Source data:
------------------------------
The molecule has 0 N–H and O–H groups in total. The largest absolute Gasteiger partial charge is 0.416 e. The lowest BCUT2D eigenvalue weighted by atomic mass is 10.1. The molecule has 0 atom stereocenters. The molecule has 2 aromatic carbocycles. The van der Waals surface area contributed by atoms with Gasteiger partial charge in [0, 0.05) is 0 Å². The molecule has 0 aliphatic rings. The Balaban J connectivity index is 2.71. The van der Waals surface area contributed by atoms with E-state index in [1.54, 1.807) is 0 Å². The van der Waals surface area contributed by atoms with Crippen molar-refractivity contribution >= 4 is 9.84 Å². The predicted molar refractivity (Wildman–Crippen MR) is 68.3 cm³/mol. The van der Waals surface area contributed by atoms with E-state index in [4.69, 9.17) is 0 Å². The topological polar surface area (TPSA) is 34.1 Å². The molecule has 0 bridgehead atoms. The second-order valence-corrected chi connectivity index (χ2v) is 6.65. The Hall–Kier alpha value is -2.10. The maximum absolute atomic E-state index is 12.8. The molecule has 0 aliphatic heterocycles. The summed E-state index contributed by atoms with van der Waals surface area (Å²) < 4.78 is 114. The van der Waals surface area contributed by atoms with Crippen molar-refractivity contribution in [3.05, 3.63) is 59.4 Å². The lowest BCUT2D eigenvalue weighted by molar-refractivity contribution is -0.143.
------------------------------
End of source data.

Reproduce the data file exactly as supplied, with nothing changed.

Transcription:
The molecule has 0 N–H and O–H groups in total. The largest absolute Gasteiger partial charge is 0.416 e. The lowest BCUT2D eigenvalue weighted by atomic mass is 10.1. The molecule has 0 atom stereocenters. The molecule has 2 aromatic carbocycles. The van der Waals surface area contributed by atoms with Gasteiger partial charge in [0, 0.05) is 0 Å². The molecule has 0 aliphatic rings. The Balaban J connectivity index is 2.71. The van der Waals surface area contributed by atoms with E-state index in [1.54, 1.807) is 0 Å². The van der Waals surface area contributed by atoms with Crippen molar-refractivity contribution >= 4 is 9.84 Å². The predicted molar refractivity (Wildman–Crippen MR) is 68.3 cm³/mol. The van der Waals surface area contributed by atoms with E-state index in [4.69, 9.17) is 0 Å². The topological polar surface area (TPSA) is 34.1 Å². The molecule has 0 bridgehead atoms. The second-order valence-corrected chi connectivity index (χ2v) is 6.65. The Hall–Kier alpha value is -2.10. The maximum absolute atomic E-state index is 12.8. The molecule has 0 aliphatic heterocycles. The summed E-state index contributed by atoms with van der Waals surface area (Å²) < 4.78 is 114. The van der Waals surface area contributed by atoms with Crippen molar-refractivity contribution in [3.05, 3.63) is 59.4 Å². The lowest BCUT2D eigenvalue weighted by molar-refractivity contribution is -0.143.